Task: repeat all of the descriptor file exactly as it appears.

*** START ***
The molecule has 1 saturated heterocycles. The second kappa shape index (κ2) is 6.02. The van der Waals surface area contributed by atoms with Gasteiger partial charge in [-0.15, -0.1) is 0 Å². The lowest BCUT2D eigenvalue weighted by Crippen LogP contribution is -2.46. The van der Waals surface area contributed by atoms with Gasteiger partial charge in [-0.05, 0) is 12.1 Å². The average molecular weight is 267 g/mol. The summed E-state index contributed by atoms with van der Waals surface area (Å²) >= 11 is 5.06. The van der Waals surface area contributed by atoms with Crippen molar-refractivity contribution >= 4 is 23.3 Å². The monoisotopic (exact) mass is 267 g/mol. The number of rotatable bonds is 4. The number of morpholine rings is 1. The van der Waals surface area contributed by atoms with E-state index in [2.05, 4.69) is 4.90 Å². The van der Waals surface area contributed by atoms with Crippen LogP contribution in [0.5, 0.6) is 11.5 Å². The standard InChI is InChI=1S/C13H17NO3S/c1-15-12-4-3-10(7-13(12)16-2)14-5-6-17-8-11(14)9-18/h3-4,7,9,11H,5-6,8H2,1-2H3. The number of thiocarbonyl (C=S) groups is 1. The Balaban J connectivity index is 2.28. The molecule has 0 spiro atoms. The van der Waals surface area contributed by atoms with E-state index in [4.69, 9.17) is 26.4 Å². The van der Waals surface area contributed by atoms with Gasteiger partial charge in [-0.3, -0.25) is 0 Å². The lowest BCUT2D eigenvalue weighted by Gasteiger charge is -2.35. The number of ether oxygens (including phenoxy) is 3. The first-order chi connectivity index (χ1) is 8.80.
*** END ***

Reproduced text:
The molecule has 1 saturated heterocycles. The second kappa shape index (κ2) is 6.02. The van der Waals surface area contributed by atoms with Gasteiger partial charge in [-0.15, -0.1) is 0 Å². The lowest BCUT2D eigenvalue weighted by Crippen LogP contribution is -2.46. The van der Waals surface area contributed by atoms with Gasteiger partial charge in [-0.05, 0) is 12.1 Å². The average molecular weight is 267 g/mol. The summed E-state index contributed by atoms with van der Waals surface area (Å²) >= 11 is 5.06. The van der Waals surface area contributed by atoms with Crippen molar-refractivity contribution >= 4 is 23.3 Å². The monoisotopic (exact) mass is 267 g/mol. The number of rotatable bonds is 4. The number of morpholine rings is 1. The van der Waals surface area contributed by atoms with E-state index in [2.05, 4.69) is 4.90 Å². The van der Waals surface area contributed by atoms with Crippen LogP contribution in [0.5, 0.6) is 11.5 Å². The standard InChI is InChI=1S/C13H17NO3S/c1-15-12-4-3-10(7-13(12)16-2)14-5-6-17-8-11(14)9-18/h3-4,7,9,11H,5-6,8H2,1-2H3. The number of thiocarbonyl (C=S) groups is 1. The Balaban J connectivity index is 2.28. The molecule has 0 spiro atoms. The van der Waals surface area contributed by atoms with E-state index in [4.69, 9.17) is 26.4 Å². The van der Waals surface area contributed by atoms with Gasteiger partial charge in [-0.3, -0.25) is 0 Å². The lowest BCUT2D eigenvalue weighted by Gasteiger charge is -2.35. The number of ether oxygens (including phenoxy) is 3. The first-order chi connectivity index (χ1) is 8.80.